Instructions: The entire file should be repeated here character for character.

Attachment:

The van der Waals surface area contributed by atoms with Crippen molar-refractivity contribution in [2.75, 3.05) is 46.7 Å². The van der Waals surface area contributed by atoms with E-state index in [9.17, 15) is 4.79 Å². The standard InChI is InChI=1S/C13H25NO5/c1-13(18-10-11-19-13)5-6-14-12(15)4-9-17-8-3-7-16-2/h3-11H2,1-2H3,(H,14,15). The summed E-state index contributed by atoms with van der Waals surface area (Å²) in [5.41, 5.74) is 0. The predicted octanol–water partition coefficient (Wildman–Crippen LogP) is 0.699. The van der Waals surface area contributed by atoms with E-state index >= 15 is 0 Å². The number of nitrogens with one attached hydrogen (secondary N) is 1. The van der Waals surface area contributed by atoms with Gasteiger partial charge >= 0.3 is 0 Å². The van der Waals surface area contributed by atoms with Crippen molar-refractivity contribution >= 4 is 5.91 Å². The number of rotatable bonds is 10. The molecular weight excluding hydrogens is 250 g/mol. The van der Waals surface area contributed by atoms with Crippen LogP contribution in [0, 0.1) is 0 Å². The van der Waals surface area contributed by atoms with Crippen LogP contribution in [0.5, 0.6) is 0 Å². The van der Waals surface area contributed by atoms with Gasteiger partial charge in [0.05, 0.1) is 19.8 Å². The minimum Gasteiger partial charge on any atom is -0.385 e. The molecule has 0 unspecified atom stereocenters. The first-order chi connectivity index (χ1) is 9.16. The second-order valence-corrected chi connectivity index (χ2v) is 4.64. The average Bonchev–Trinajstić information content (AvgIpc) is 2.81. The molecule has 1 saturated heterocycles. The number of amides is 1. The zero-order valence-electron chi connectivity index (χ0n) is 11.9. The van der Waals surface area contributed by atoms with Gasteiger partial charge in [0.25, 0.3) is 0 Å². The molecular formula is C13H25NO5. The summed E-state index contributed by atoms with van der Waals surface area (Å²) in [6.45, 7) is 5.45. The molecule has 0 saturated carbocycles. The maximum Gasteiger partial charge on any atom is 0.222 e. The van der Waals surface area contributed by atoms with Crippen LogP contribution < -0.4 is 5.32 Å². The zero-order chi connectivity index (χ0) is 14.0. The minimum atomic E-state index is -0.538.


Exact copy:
The van der Waals surface area contributed by atoms with Crippen molar-refractivity contribution in [2.75, 3.05) is 46.7 Å². The van der Waals surface area contributed by atoms with E-state index in [9.17, 15) is 4.79 Å². The standard InChI is InChI=1S/C13H25NO5/c1-13(18-10-11-19-13)5-6-14-12(15)4-9-17-8-3-7-16-2/h3-11H2,1-2H3,(H,14,15). The summed E-state index contributed by atoms with van der Waals surface area (Å²) in [5.41, 5.74) is 0. The predicted octanol–water partition coefficient (Wildman–Crippen LogP) is 0.699. The van der Waals surface area contributed by atoms with E-state index >= 15 is 0 Å². The number of nitrogens with one attached hydrogen (secondary N) is 1. The van der Waals surface area contributed by atoms with Gasteiger partial charge >= 0.3 is 0 Å². The van der Waals surface area contributed by atoms with Crippen molar-refractivity contribution >= 4 is 5.91 Å². The number of rotatable bonds is 10. The molecular weight excluding hydrogens is 250 g/mol. The van der Waals surface area contributed by atoms with Crippen LogP contribution in [0, 0.1) is 0 Å². The van der Waals surface area contributed by atoms with Crippen LogP contribution in [0.5, 0.6) is 0 Å². The van der Waals surface area contributed by atoms with Gasteiger partial charge in [0.05, 0.1) is 19.8 Å². The minimum Gasteiger partial charge on any atom is -0.385 e. The molecule has 0 unspecified atom stereocenters. The first-order chi connectivity index (χ1) is 9.16. The second-order valence-corrected chi connectivity index (χ2v) is 4.64. The average Bonchev–Trinajstić information content (AvgIpc) is 2.81. The molecule has 1 saturated heterocycles. The number of amides is 1. The zero-order valence-electron chi connectivity index (χ0n) is 11.9. The van der Waals surface area contributed by atoms with Gasteiger partial charge in [0.25, 0.3) is 0 Å². The molecular formula is C13H25NO5. The summed E-state index contributed by atoms with van der Waals surface area (Å²) in [6.45, 7) is 5.45. The molecule has 0 saturated carbocycles. The maximum Gasteiger partial charge on any atom is 0.222 e. The van der Waals surface area contributed by atoms with Crippen LogP contribution < -0.4 is 5.32 Å². The zero-order chi connectivity index (χ0) is 14.0. The minimum atomic E-state index is -0.538.